Wetland wilderness values in Estonia


On 18-20 April 2011, the Estonian Fund for Nature (ELF) organised an international conference on “Mires and Wilderness” in the historical university town of Tartu. The meeting brought together more than 100 mire experts and students from Estonia and beyond. It presented the first results of the national mire inventory compiling information about 13,901 mires of high conservation value, covering together roughly 233,000 hectares or 5.5% of the country’s area. Peatlands are indeed an important feature in this Baltic country as they cover more than 22% of the country’s land area, including living mires (i.e. areas where peat is formed and accumulated), paludified grasslands (fens), peat forests and degraded peatlands. With about 70% of the original mires drained, or affected by drainage (for agriculture, forestry or peat mining), ELF and the Estonian Environmental Board consider it important to preserve the remaining untouched mires.

Among different speakers at the conference, Hans Joosten of Greifswald University (Germany) outlined the values of mires as green infrastructures and their ecological services for water retention and purification, biodiversity, local economies and carbon sequestration. “Wilderness” is increasingly being recognised as a valuable asset of natural areas, essentially in the context of biodiversity conservation and the development of sustainable nature tourism. Olli Ojala of the European Commission reported on the European Parliament resolution on “Wilderness in Europe” and the outcomes of the May 2009 conference in Prague, emphasizing the importance of wilderness areas and calling on action to protect such areas. As a follow-up, the European Commission is now developing specific guidance on the protection and management of wilderness areas in the context of the EU nature legislation.

Despite the high population density and land use pressures in Europe, some areas remain relatively little influenced by man and natural processes are ongoing relatively undisturbed. Despite their relatively small overall area, they form an important part of Europe's natural heritage. They host natural processes that are vitally important to a number of species, and hence are of significant importance to achieve the EU objective of halting the loss of biodiversity. The wilderness areas are healthy and resilient ecosystems which also offer important ecosystem services for climate change mitigation and adaptation, carbon sequestration, flood mitigation, erosion control, water purification and pollution alleviation. From Ramsar’s perspective the undersigned suggested that maintaining and restoring wetland wilderness areas wherever possible should be considered as a particularly attractive form of “wise use”. Allowing natural wetland dynamics to operate in wilderness areas provides unique experiences for visitors, as well as living space and freedom for iconic species (such as the capercaillie, bear or lynx) that attract substantial tourist and recreation interest and support related socio-economic activities.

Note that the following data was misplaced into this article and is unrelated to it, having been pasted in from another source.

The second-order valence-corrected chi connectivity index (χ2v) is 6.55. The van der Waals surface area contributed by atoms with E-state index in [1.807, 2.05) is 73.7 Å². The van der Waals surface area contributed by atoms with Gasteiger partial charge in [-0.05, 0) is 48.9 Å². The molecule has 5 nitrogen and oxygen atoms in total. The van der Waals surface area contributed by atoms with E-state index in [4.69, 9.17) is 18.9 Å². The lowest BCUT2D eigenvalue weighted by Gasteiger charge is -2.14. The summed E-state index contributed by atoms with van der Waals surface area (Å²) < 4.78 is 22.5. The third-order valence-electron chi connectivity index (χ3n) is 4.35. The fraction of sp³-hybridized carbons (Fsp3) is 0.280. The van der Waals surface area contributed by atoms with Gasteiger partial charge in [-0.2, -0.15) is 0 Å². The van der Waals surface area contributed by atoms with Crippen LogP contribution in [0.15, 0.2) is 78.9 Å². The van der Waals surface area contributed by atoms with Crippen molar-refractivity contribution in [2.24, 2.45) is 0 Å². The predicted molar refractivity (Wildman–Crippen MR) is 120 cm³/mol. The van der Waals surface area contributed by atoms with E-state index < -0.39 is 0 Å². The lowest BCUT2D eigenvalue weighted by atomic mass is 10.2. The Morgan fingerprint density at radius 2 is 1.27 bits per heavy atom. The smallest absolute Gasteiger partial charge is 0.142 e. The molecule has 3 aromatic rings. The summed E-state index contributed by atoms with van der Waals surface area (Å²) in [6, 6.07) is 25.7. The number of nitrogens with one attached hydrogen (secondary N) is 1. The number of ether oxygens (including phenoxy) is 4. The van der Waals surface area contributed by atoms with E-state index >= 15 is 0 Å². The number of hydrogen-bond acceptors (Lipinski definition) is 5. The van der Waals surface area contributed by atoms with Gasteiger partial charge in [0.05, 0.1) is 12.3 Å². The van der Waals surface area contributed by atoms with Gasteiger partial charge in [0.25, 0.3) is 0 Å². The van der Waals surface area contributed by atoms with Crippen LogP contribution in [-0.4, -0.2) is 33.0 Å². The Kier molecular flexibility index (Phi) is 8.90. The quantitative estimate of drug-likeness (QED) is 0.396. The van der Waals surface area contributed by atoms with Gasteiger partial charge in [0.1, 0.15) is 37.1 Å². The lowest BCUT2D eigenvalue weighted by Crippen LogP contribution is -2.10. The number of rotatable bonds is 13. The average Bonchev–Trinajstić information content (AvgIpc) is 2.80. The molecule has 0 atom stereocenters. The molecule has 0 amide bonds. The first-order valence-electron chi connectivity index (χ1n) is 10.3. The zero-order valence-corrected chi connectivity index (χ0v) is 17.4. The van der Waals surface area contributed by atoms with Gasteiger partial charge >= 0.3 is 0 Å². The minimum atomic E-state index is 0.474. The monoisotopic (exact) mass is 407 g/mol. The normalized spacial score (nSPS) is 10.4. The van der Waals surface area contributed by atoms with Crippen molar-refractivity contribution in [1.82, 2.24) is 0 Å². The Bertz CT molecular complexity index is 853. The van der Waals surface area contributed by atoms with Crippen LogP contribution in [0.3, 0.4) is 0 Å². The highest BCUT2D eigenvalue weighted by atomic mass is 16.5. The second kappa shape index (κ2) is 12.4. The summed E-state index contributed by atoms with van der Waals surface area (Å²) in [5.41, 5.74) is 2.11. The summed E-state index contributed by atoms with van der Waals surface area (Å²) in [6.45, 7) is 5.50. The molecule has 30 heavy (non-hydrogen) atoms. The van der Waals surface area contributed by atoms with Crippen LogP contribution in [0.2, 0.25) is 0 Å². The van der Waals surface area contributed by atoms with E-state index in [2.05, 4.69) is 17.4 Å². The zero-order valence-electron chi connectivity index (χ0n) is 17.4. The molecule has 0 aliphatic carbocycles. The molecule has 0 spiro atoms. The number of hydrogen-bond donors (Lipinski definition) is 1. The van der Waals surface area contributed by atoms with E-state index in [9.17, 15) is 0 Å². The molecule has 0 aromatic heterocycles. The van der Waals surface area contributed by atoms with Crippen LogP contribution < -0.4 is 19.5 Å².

On the next day the participants experienced this at real scale during a visit to the Soomaa Ramsar Site. During the annual spring floods, the so-called “fifth season”, they visited the flooded river plains and forests in canoes and tested for themselves the tourist facilities (visitor centre, bog discovery path, local guesthouse) of the Soomaa National Park (www.soomaa.ee), the first Ramsar Site to be labelled as a “PAN Park” (www.panparks.org). PAN Parks are distinguished protected areas that offer Europe’s best wilderness with outstanding nature and high-quality tourism facilities, well balanced with wilderness protection and sustainable local development.

The Estonian Fund for Nature (www.elfond.ee) was established rapidly at the independence of the country in 1991, and maintains close links and cooperation with WWF
International. Thus, the ELF conference also provided the opportunity to celebrate ELF’s 20th anniversary, as well as Ramsar’s 40th anniversary, during an evening reception in the 13th century Tartu Cathedral. The cathedral was destroyed by fire in 1624 and remains partly in ruins. The reconstructed part hosts nowadays the history museum and a reception hall, used for nearly two centuries and until recently for the university library.

Report by Tobias Salathé.

Photo captions:

Conference participants exploring Soomaa National Park and Ramsar Site by canoe during the “fifth season” of the spring floods. Afterwards they discover the Riisa bog on the 5km wooden trail, before enjoying local food and music at the Vanaõue guesthouse, a private business working closely with the National Park managers and certified by the “PAN Park” wilderness tourism quality label.

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